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Last updated on 4/6/22

Learn the most common metrics for eCommerce products

In this part of the course, we'll look at the product areas listed below.  By examining these areas in depth, we can discuss the nature of what needs to be measured, and how to interpret these metrics:

  1. eCommerce 

  2. Software-as-a-service (SaaS) 

  3. Two-sided platforms (where buyers and sellers find each other)

  4. Mobile

Let's start with eCommerce!

eCommerce metrics

According to eMarketer, global eCommerce sales are estimated to exceed $27 trillion in 2020.

The eCommerce market is growing rapidly, and there is plenty of value in efficient product management of these products. Measuring performance is vital to any business, and the following types of metrics will all be essential to any eCommerce product:

  1. Revenue metrics

  2. Shopping cart metrics

  3. Delivery metrics

  4. Channel metrics

  5. Loyalty metrics 

Let's examine each in turn.


In order to understand a business, one must look at the number of monthly orders, the average value, and the total revenue. Some online businesses sell a high volume of products for a small price (i.e., a site selling shoelaces for $3). Other businesses sell products online for a high price. This means a high-profit margin. Even with relatively few sales, these businesses can be very profitable. This site selling Rolex watches offers watches from $10-150k (although they kindly offer free shipping on most: lol).

When thinking about revenue, another important question to consider is how much it costs to acquire a customer. If you are making five thousand dollars on each Rolex sold, you could consider spending one thousand dollars to acquire a customer! If you are selling shoelaces for $3, even paying $3 to acquire a customer is too much to leave any profit for the business. The cost per acquisition of a customer (or CPA) is often a key driver in the ability to grow an eCommerce business. Over time, as the business tries new ways of acquiring and converting customers, it may be able to reduce the CPA.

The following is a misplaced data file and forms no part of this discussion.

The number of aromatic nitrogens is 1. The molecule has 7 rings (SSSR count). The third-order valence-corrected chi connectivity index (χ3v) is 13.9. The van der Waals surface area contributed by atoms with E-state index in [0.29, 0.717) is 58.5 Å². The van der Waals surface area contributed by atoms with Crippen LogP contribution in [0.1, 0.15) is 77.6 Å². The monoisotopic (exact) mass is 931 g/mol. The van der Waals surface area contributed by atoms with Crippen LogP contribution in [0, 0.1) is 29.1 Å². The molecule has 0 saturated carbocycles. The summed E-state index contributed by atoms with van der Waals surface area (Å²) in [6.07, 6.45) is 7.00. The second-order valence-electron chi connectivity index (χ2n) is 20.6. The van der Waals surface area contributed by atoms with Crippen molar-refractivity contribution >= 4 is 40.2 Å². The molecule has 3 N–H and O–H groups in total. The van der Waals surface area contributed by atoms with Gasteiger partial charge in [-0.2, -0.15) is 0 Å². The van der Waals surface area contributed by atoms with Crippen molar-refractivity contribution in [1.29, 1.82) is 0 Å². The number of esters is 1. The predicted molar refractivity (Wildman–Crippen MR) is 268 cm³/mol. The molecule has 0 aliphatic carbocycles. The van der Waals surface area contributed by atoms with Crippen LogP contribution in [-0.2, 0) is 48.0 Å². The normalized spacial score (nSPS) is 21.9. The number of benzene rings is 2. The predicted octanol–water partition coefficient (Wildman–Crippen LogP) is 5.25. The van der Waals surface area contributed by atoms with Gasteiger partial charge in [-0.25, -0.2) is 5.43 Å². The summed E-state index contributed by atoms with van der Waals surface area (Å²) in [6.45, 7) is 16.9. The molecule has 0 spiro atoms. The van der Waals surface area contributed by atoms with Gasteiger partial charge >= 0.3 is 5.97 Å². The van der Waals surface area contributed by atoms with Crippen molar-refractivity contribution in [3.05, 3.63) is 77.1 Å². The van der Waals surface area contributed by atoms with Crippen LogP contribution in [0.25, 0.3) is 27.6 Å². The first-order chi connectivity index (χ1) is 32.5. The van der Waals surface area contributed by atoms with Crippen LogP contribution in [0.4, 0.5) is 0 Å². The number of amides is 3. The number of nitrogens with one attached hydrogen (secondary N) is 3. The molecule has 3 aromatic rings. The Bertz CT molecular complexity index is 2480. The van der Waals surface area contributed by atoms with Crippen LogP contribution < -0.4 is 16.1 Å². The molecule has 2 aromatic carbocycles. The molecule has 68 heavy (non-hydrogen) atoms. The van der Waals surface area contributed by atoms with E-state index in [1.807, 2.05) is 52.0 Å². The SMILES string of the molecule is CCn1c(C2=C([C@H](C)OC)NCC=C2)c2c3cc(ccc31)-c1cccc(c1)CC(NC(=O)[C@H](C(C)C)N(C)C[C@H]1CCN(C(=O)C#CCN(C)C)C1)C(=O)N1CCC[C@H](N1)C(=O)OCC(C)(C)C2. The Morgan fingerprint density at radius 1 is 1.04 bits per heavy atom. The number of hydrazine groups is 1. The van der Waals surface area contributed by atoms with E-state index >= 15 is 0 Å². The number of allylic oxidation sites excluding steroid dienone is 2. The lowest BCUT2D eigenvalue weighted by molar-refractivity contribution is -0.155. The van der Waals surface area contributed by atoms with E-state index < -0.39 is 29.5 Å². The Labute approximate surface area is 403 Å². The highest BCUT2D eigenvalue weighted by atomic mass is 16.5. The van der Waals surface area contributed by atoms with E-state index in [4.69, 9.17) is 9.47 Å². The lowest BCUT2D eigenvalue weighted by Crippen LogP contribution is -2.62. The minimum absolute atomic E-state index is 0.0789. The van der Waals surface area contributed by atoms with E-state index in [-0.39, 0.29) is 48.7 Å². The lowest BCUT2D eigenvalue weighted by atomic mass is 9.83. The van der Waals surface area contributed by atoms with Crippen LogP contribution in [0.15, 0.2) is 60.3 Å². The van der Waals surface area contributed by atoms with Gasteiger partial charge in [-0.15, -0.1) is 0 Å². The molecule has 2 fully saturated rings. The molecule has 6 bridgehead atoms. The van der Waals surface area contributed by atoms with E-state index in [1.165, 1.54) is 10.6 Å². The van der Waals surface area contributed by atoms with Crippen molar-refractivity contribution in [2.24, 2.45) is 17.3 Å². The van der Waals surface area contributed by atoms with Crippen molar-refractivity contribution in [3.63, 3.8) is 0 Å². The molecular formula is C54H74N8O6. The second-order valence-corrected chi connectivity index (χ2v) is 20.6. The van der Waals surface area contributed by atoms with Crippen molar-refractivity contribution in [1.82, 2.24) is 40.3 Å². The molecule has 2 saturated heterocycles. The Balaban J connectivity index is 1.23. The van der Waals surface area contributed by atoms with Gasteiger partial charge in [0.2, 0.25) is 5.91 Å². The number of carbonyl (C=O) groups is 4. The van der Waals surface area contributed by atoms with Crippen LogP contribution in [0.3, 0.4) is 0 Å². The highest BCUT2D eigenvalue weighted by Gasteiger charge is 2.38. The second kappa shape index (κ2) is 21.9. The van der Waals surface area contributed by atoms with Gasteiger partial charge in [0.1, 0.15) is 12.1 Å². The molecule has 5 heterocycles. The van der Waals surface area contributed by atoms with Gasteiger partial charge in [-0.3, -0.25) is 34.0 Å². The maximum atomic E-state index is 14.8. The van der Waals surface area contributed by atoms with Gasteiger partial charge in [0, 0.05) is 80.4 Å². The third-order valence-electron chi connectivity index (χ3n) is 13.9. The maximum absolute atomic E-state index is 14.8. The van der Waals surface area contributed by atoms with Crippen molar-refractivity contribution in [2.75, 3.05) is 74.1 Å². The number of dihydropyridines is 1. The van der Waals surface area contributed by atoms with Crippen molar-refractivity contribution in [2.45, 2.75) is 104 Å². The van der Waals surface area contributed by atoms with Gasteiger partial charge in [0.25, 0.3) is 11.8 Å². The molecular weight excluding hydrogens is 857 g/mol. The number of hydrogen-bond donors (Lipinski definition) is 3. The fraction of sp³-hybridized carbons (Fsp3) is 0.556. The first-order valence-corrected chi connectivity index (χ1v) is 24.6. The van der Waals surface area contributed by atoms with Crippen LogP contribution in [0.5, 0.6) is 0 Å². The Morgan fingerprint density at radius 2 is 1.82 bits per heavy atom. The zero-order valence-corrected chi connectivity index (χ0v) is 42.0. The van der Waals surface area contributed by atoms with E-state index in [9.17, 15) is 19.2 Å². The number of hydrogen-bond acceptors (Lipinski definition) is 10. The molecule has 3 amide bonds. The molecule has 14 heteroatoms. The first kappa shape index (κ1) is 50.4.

Another important concept is the lifetime value (or LTV) of a customer. If you paid $10 to acquire a customer, but they only spent $5, then this may still be attractive if it's likely they will spend money in the future. More specifically, if you know that over time, a customer spends an average of $100, then it might be fine if they only spend $5 on their first visit and you pay $10 to acquire them. You need to study customers over time in order to calculate the lifetime value. 


In an eCommerce context, the customer typically adds products to a shopping cart as a primary step, and later goes through a payment process as a secondary step.

You've probably experienced both scenarios yourself! You have likely added some products to a shopping cart and then gone on to pay. And you've probably added some products to a shopping cart and then decided not to proceed at other times.

When a potential customer adds products to their shopping cart and does not begin the payment process, this is known as shopping cart abandonment. Some degree of this is inevitable. In fact, studies indicate that up to 68% of carts are abandoned. When the number is high, it often means that people like the products on your site but one of the following problems arose:

  • Shipping costs were too high.

  • The delivery date was too far in the future.

  • The delivery date was not clearly visible.

  • The ideal payment option was not available.


Sometimes shoppers start the payment process but quit partway through. This is called checkout abandonment. When this happens, it is often because shipping costs, delivery estimates, and payment options are shown too late in the process. 


Delivery metrics are useful for physical rather than digital products.

For products that are physical in nature, delivery is a key factor in eCommerce success and customer satisfaction.  You need to measure: